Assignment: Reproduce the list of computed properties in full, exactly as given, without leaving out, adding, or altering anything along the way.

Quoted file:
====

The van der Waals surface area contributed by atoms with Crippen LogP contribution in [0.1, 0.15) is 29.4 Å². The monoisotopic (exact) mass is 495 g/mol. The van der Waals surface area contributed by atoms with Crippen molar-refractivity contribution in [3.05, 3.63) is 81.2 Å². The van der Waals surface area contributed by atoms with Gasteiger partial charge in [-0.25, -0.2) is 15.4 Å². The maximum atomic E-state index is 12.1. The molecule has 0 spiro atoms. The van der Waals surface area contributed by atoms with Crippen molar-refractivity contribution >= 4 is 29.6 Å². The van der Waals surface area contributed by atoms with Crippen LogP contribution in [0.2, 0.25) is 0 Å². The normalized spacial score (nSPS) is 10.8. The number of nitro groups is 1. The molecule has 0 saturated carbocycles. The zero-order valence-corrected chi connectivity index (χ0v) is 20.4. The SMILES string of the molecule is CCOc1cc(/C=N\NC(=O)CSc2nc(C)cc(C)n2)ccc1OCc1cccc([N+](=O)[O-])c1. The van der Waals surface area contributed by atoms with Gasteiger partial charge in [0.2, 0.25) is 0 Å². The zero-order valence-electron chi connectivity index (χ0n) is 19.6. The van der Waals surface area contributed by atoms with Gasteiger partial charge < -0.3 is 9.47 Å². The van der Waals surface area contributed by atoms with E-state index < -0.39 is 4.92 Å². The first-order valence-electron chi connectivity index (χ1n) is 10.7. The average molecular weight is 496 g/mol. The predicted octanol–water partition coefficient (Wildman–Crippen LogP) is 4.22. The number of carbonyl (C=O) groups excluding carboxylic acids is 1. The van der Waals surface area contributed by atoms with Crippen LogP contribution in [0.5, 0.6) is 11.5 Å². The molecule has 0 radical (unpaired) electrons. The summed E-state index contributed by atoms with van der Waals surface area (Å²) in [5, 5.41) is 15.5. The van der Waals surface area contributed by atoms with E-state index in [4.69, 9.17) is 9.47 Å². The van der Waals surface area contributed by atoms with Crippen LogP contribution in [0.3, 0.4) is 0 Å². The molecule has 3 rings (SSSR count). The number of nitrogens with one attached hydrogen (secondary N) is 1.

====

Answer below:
The van der Waals surface area contributed by atoms with Crippen LogP contribution in [0.1, 0.15) is 29.4 Å². The monoisotopic (exact) mass is 495 g/mol. The van der Waals surface area contributed by atoms with Crippen molar-refractivity contribution in [3.05, 3.63) is 81.2 Å². The van der Waals surface area contributed by atoms with Gasteiger partial charge in [-0.25, -0.2) is 15.4 Å². The maximum atomic E-state index is 12.1. The molecule has 0 spiro atoms. The van der Waals surface area contributed by atoms with Crippen molar-refractivity contribution >= 4 is 29.6 Å². The van der Waals surface area contributed by atoms with Crippen LogP contribution in [0.2, 0.25) is 0 Å². The normalized spacial score (nSPS) is 10.8. The number of nitro groups is 1. The molecule has 0 saturated carbocycles. The zero-order valence-corrected chi connectivity index (χ0v) is 20.4. The SMILES string of the molecule is CCOc1cc(/C=N\NC(=O)CSc2nc(C)cc(C)n2)ccc1OCc1cccc([N+](=O)[O-])c1. The van der Waals surface area contributed by atoms with Gasteiger partial charge in [0.2, 0.25) is 0 Å². The zero-order valence-electron chi connectivity index (χ0n) is 19.6. The van der Waals surface area contributed by atoms with Gasteiger partial charge < -0.3 is 9.47 Å². The van der Waals surface area contributed by atoms with E-state index < -0.39 is 4.92 Å². The first-order valence-electron chi connectivity index (χ1n) is 10.7. The average molecular weight is 496 g/mol. The predicted octanol–water partition coefficient (Wildman–Crippen LogP) is 4.22. The number of carbonyl (C=O) groups excluding carboxylic acids is 1. The van der Waals surface area contributed by atoms with Crippen LogP contribution in [0.5, 0.6) is 11.5 Å². The molecule has 0 radical (unpaired) electrons. The summed E-state index contributed by atoms with van der Waals surface area (Å²) in [5, 5.41) is 15.5. The van der Waals surface area contributed by atoms with E-state index in [4.69, 9.17) is 9.47 Å². The van der Waals surface area contributed by atoms with Crippen LogP contribution in [0.3, 0.4) is 0 Å². The molecule has 3 rings (SSSR count). The number of nitrogens with one attached hydrogen (secondary N) is 1.